401(k) Index Funds – They Make it Easy to Reduce Fiduciary Liability
Investment in equity index funds – and other passively-managed investments designed to track a market index – is exploding. According to a Morningstar study, these investments took in a record $504.8 billion in 2016. That’s in contrast to actively-managed funds, which are designed to outperform an index. These funds experienced outflows of $340.1 billion in 2016.
Why are investors flocking to index funds? The answer is simple – when compared to their actively-managed counterparts, index funds that track the broad stock market indices are more likely to offer superior returns, net of fees charged. According to the latest SPIVA U.S. Scorecard, over a 10-year investment horizon, 85.36% of large-cap managers, 91.27% of mid-cap managers, and 90.75% of small-cap managers failed to outperform their respective index benchmark.
If you are a small business 401(k) fiduciary, this trend is great news. While it can be difficult for 401(k) fiduciaries to insulate themselves from investment-related liability using actively-managed funds, this job can be dead simple using index funds. I’ll explain.
Minimizing Investment-Related 401(k) Fiduciary Liability
Most excessive 401(k) fee lawsuits today relate to overpriced investment funds. To reduce their investment-related liability, 401(k) fiduciaries must do two things when choosing a fund lineup for their plan:
- Choose only “prudent” funds. Basically, a prudent fund is one that meets its investment objectives for a reasonable fee.
- Choose at least 3 funds that allow plan participants to sufficiently diversify their account – and minimize their risk of large participant investment losses. In other words, meet ERISA section 404(c) diversification requirements.
Unfortunately, most 401(k) fiduciaries don’t know how to choose a prudent fund lineup from the tens of thousands of funds available. This issue is exacerbated by the fact that most financial advisors are not subject to a fiduciary standard today - which means they can recommend funds based on commissions, not prudence.
401(k) Index Funds Make Prudent Fund Selection Simple
The beauty of index funds from a 401(k) fiduciary perspective is that most are inherently more prudent than comparable actively-managed funds, making prudent fund selection dead simple. This is true for the following reasons:
- Lower fees. Most index funds are cheaper than comparable actively-managed funds due to their passive investing approach.
- Reliable returns. Most index funds deliver highly-correlated benchmark returns. This is contrast to actively-managed funds, whose returns can differ dramatically from their benchmark.
Paying more for uncertain returns is a risky bet for 401(k) fiduciaries. When 401(k) fiduciaries lose this bet – which the Morningstar study shows is likely – they increase their liability.
Picking the Best 401(k) Index Funds
Generally speaking, comparable index funds from any of the largest providers – including Vanguard, Blackrock, Schwab, and Fidelity – offer similar (if not identical) returns and fees. In other words, it’s tough to pick a bad one.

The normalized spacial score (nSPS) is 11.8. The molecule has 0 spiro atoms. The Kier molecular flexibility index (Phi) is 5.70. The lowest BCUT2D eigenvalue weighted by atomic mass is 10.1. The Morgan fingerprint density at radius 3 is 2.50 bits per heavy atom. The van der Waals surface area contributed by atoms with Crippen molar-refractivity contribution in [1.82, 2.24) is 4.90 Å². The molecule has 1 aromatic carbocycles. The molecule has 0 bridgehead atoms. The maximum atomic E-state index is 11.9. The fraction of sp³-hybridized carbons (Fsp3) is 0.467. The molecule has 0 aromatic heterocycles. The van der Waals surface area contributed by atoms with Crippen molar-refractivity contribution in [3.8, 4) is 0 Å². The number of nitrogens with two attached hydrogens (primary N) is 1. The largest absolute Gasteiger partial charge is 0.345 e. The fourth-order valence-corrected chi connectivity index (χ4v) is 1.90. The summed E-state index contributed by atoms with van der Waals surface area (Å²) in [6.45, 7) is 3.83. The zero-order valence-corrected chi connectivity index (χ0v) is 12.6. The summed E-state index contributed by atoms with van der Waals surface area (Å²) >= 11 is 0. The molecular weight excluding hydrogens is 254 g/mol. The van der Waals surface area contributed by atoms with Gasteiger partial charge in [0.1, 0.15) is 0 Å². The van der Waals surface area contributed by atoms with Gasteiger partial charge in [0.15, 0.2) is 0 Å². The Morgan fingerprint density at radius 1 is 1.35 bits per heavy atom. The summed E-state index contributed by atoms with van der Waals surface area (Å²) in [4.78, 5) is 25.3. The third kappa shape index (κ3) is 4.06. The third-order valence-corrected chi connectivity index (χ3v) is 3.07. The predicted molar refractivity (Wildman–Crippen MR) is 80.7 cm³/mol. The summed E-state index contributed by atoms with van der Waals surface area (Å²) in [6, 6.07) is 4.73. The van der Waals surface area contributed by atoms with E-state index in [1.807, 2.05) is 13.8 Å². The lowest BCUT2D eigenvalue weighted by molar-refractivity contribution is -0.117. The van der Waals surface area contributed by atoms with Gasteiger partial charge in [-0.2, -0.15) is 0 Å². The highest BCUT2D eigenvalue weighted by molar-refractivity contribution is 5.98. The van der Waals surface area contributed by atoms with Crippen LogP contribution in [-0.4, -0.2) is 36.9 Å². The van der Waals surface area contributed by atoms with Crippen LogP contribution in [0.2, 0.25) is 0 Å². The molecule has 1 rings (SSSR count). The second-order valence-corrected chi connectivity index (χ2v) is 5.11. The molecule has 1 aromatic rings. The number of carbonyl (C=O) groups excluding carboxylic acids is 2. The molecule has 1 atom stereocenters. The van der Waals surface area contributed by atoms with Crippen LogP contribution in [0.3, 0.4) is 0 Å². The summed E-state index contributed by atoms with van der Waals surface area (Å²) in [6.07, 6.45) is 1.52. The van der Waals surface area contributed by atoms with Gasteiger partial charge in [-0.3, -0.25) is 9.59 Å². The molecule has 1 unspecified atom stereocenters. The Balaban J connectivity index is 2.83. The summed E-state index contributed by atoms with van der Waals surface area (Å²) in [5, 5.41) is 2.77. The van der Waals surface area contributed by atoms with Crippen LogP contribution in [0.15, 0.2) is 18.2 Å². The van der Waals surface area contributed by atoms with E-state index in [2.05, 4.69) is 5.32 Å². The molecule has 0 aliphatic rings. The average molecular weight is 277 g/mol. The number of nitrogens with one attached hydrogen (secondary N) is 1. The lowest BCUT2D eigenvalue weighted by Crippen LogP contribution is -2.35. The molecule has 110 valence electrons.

That said, 401(k) fiduciaries should be able to confirm an index fund’s market-correlation and low fees. This is not hard.
To confirm an index fund’s market correlation, a fiduciary just needs to look up the fund’s Beta and R-Squared statistics – which can be found in fund fact sheets.
- Beta is a measure of sensitivity to the correlated moves of a benchmark, a fund or asset. A beta of 1 indicates that the fund's price will move with the market.
- A beta of less than 1 means that the fund will be less volatile than the market. A beta of greater than 1 indicates that the fund’s price will be more volatile than the market. For example, if a stock's beta is 1.2, it's theoretically 20% more volatile than the market.
- R-squared measures the percentage of a fund’s movements that can be explained by movements in the benchmark index.
- R-squared values range from 0 to 1. An R-squared of 1 means that all movements of the fund are completely explained by movements in the index. Index funds should have a high R-squared vs. their benchmark.
- A higher R-squared will indicate a more useful beta figure. If the R-squared is lower, then the beta is less relevant to the fund's performance.
Index funds with highly correlated returns have a 0.95-1.05 beta and 0.95-1.00 R-squared, based on trailing 36-month returns vs. the benchmark.
A simple way to confirm an index fund’s low fee status is compare its expense ratio against its peer group. You want your fund to rank in the lowest quintile (20th percentile).
An example of an index fund lineup that delivers highly-correlated market returns with low fees can be found here.
Better Returns & Lower Fiduciary Liability. Sign Me Up!
In growing numbers, investors are flocking to passively-managed index funds. This success is hardly surprising when you consider these funds often outperform their higher-priced, actively-managed counterparts. This trend is great news for 401(k) fiduciaries because index funds can lower their investment-related liability.
That said, don’t take my word for it. Hire a fiduciary-grade financial advisor and see what funds they recommend for your 401k plan. My bet? You’ll end up with lots — if not all — index funds.
About Eric Droblyen
Eric Droblyen began his career as an ERISA compliance specialist with Charles Schwab in the mid-1990s. His keen grasp on 401k plan administration and compliance matters has made Eric a sought after speaker. He has delivered presentations at a number of events, including the American Society of Pension Professionals and Actuaries (ASPPA) Annual Conference. As President and CEO of Employee Fiduciary, Eric is responsible for all aspects of the company’s operations and service delivery.